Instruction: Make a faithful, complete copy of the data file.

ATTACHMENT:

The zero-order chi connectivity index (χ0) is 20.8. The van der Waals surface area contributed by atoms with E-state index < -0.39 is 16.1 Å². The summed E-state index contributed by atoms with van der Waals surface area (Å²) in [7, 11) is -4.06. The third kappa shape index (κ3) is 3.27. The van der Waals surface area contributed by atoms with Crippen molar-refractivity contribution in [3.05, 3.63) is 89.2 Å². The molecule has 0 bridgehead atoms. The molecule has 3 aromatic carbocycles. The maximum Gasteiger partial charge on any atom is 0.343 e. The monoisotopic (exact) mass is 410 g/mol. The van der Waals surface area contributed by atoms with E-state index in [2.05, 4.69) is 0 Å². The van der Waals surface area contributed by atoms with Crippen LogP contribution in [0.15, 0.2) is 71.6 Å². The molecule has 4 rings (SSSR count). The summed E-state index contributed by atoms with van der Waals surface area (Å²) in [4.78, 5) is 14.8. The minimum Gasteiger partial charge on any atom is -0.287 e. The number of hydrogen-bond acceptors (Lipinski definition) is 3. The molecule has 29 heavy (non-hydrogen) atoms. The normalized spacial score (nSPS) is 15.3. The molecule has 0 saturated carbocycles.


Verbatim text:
The zero-order chi connectivity index (χ0) is 20.8. The van der Waals surface area contributed by atoms with E-state index < -0.39 is 16.1 Å². The summed E-state index contributed by atoms with van der Waals surface area (Å²) in [7, 11) is -4.06. The third kappa shape index (κ3) is 3.27. The van der Waals surface area contributed by atoms with Crippen molar-refractivity contribution in [3.05, 3.63) is 89.2 Å². The molecule has 0 bridgehead atoms. The molecule has 3 aromatic carbocycles. The maximum Gasteiger partial charge on any atom is 0.343 e. The monoisotopic (exact) mass is 410 g/mol. The van der Waals surface area contributed by atoms with E-state index in [2.05, 4.69) is 0 Å². The van der Waals surface area contributed by atoms with Crippen LogP contribution in [0.15, 0.2) is 71.6 Å². The molecule has 4 rings (SSSR count). The summed E-state index contributed by atoms with van der Waals surface area (Å²) in [4.78, 5) is 14.8. The minimum Gasteiger partial charge on any atom is -0.287 e. The number of hydrogen-bond acceptors (Lipinski definition) is 3. The molecule has 29 heavy (non-hydrogen) atoms. The normalized spacial score (nSPS) is 15.3. The molecule has 0 saturated carbocycles.